The 457 temporary visa workers are doing the jobs at places that locals do not want to or are unable to do.
The 457 visa workers are tending to the sick as general practitioners or nursing the dying at their bedsides or solving technology needs that are changing the landscape for better or cooking and feeding hungry stomachs in some of the most remote towns of Australia. They are filling for labour shortages in rural and regional Australia.
As of June 2016, there were roughly 95,000 temporary skilled migrants in Australia under the 457 visa program. Despite adding a partner in the count, they still make up less than 1.2% of the Australian workforce. And, there are 9.7% less 457 visa holders in Australia this year compared to last year.
Despite what the statistics say, Australia’s 457 Temporary Worker Visa program is in the news again, as the government and the opposition are seeking changes to toughen the program, under growing concerns of Australia’s high unemployment rate.
Yo-Yo-ing Before the Elections?
The most serious anti-457 move came from Opposition Leader Bill Shorten who introduced a private member’s bill – the Migration Amendment (Putting Local Workers First) Bill – into the Parliament to address Australia’s high unemployment rate. According to Labor, the 457
visa is allowing migrants to take away jobs that could be filled in by Australians.
Their solution is to tighten the 457 visa program. Labour wants employers to prove the need for the nominated occupations and that none of these positions can be filled by Australians. The employers are required to advertise jobs locally against strict criteria for longer periods of time before opting for offshore recruitment.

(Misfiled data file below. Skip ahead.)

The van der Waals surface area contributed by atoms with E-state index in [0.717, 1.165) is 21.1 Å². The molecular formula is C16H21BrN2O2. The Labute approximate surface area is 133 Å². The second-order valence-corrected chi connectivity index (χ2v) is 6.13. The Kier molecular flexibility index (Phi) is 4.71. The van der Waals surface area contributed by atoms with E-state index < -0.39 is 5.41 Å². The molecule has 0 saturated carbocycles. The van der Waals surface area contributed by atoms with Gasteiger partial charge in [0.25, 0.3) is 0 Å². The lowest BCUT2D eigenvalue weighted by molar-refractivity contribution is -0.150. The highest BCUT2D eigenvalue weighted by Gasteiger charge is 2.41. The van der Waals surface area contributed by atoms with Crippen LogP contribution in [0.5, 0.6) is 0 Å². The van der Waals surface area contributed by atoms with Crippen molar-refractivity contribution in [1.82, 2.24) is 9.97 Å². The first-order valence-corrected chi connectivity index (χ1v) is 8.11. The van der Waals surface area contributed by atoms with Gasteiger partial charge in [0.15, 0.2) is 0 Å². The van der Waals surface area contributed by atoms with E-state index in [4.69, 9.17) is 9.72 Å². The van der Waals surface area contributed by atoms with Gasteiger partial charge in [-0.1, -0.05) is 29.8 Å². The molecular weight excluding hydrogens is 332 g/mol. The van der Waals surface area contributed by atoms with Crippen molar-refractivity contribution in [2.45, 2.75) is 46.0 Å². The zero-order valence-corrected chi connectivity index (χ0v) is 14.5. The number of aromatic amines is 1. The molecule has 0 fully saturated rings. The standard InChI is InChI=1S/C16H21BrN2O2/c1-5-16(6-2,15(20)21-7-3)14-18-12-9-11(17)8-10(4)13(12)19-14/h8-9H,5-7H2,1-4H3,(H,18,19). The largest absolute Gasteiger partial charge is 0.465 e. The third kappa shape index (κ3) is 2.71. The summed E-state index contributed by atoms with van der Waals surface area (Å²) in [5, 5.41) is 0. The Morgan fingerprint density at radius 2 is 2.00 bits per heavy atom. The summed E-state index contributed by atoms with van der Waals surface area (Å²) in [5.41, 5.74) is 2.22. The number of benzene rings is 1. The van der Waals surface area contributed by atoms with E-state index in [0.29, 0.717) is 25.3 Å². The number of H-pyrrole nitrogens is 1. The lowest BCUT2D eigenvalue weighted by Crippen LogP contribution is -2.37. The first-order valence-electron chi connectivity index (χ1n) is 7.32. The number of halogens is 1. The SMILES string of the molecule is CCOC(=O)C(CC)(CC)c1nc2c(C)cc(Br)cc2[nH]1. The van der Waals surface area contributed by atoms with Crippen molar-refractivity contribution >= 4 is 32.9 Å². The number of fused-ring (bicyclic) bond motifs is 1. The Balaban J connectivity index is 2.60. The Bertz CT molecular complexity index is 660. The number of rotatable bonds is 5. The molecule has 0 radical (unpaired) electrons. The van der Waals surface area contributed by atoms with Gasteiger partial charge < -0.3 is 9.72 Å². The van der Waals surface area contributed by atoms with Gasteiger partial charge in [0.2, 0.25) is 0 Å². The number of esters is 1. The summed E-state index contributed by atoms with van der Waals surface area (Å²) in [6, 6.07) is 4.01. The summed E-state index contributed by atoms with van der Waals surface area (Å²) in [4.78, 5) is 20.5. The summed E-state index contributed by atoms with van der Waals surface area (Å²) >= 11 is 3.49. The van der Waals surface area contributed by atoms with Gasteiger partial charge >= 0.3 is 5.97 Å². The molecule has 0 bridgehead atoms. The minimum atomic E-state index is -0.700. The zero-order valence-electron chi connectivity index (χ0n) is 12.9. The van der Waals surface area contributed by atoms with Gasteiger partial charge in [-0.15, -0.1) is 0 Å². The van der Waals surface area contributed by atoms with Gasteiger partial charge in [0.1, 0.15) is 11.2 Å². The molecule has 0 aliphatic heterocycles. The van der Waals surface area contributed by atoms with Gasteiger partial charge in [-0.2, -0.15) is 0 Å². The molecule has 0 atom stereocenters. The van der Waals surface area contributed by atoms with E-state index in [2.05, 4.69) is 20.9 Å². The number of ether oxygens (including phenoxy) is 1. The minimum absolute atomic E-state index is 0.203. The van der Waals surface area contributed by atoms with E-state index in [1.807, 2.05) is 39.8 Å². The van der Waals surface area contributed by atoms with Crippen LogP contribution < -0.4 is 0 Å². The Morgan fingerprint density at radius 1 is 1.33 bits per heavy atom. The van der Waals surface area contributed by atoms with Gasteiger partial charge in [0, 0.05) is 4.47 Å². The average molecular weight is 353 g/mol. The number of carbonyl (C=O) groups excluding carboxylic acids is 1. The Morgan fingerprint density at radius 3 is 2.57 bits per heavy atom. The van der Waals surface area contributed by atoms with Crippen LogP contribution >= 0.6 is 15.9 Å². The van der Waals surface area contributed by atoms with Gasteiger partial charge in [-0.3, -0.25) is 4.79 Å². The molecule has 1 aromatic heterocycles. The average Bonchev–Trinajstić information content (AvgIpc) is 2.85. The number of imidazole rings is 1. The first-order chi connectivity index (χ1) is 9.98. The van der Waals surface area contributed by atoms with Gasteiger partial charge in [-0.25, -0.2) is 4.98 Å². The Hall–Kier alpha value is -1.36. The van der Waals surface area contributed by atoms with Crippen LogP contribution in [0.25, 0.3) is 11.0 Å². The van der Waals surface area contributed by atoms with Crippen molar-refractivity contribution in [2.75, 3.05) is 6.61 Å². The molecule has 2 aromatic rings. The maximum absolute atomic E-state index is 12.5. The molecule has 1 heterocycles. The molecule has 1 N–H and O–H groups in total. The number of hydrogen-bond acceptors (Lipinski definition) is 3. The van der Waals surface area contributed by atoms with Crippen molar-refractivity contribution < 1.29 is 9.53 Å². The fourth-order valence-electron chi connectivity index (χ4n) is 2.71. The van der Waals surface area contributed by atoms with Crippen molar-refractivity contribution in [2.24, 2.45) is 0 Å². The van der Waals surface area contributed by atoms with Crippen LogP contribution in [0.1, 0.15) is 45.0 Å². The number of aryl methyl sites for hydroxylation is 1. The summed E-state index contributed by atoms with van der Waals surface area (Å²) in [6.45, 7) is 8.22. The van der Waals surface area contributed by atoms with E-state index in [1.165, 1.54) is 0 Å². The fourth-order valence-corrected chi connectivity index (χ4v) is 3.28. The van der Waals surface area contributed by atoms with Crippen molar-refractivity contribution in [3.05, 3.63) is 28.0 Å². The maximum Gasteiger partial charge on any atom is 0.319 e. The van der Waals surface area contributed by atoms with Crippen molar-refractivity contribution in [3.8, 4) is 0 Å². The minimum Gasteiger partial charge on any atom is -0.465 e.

Hot on the heels of the opposition’s tilt towards an ‘Australia-first’ job pitch, the Turnbull Government too tried to tip the scale in favour of the local job seekers. They announced plans to cut the number of eligible occupations for the 457 visa workers. As another drastic measure, Immigration Minister Peter Dutton reduced the time for a 457 visa holder to remain in Australia between jobs – from 90 days to 60 days. That, they believe will give Australians a better chance of competing for jobs.
Brownie points are up for scoring in this game of one-upmanship. Labour said the government needed to get its priorities right towards the Australians rather having cheap labour that undercut Australian jobs. Prime Minister Malcolm Turnbull, in turn, accused Mr.Shorten of “breathtaking” hypocrisy of granting a record number of 68,480 visas during his tenure as the employment minister in the Gillard government. During the same period, Labour had also extended the interim period to 90 days from 28 as part of its overhaul of the 457 visa system
Concerns about Policy Swings
Experts have warned against controls of the 457 program as it is not the answer to the unemployment problem. Recruiting local qualified workers for specialised roles is not easy with Australia’s current skills. 457 visas fill genuine skill gaps in the economy.
The government reforms increases the vulnerability of the 457 visa workers and the power of the employers in their dual role of employer and immigration sponsor
Government’s move to reduce the in-between job period is not thought of as a clear-headed move, as it may go against exactly what it is supposed to achieve. The workers could be exploited. Visa holders will be reluctant to leave a position to search for a new job, even if they are being underpaid or mistreated, as there is a risk they will have to leave Australia.
Labour’s scheme is not pragmatic either as it is quite cumbersome to regulate and police everyone’s hiring, especially when it is done online these days. Employers can claim they did not get the right skills before hiring migrant workers. Ethical businesses will follow the rule and wait to find that they do not, after all, have the right talent locally, which they knew in the first place. Their costs will escalate. Rogue employers will continue to evade the system.